On Sept. 15, the Board of Supervisors unanimously approved a policy that, according to Parks and Recreation Director Jennifer Budge and Open Space Manager Lyndsey Boyer, establishes guidelines for “a consistent and equitable process related to the acceptance, placement, management and long-term maintenance of memorials requested by the public within the city’s park system.”
The policy outlines types of acceptable memorials and donations. These include memorial trees. Residents can work with park staff to choose appropriate species and locations. Two locations that already have established memorial groves are Mills Park and Lone Mountain Cemetery.
Other options are adoption programs and park amenities. The former means residents can adopt an area to care for and enhance with a sign denoting the honored party. The latter means residents can dedicate picnic tables, benches, shade structures, dugouts, boulders or other improvements. These dedications come with a brass plaque. Locations that have such amenities include Fuji Park, Governor’s Field, Mills Park, Riverview Park, Carson River Park, and the V&T Trail, among others.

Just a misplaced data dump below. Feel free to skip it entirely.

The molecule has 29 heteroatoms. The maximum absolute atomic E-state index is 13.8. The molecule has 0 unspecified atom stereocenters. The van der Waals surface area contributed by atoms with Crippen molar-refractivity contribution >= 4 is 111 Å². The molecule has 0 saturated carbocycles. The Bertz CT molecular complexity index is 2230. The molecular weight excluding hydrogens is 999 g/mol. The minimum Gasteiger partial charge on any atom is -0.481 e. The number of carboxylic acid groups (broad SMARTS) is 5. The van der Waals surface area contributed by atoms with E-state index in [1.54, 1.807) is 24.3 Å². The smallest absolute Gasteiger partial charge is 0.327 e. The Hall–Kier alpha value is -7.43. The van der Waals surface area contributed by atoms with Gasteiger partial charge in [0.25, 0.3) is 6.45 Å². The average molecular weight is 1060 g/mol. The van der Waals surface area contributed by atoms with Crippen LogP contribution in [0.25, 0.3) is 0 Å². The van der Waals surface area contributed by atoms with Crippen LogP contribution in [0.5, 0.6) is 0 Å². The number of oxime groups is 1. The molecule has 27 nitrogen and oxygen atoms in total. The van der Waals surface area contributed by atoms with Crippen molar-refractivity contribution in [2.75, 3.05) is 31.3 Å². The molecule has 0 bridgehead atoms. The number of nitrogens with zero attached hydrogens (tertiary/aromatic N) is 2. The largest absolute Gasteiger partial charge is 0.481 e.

Monetary donations are also an option. Monetary donations can be made directly to Carson City or to its nonprofit partner, the Foundation for Carson City Parks and Recreation. Greater opportunities to name parks or sites are presented to the Parks and Recreation Commission and Open Space Advisory Committee and require approval from city supervisors.
The new policy is a result of both the parks and open space committees, which worked on the details the last three years before the policy went to supervisors. Besides offering memorial opportunities, the policy sets rules for unauthorized memorials and scattering of cremated ashes.
According to the new policy, human remains may only be scattered in open space areas, not in parks or playgrounds. Remains should be scattered at least 100 yards from any trail, road, facility or body of water. No commemorative items may be placed at the scattering site.
Furthermore, unauthorized memorials anywhere in the city’s public areas – such as religious symbols, signage, or wreaths – will be removed after 72 hours of being publicly tagged. Removed items will be disposed of within 30 days if not claimed.
“We just want to encourage the public to go through the formal memorial process to remember their loved ones, rather than placing unauthorized memorials,” Boyer said in a follow-up email. “This allows us to ensure they are in the most appropriate location and aren’t impacting wildlife or natural resources.”
For information about public memorials, contact the main parks office at 775-887-2262.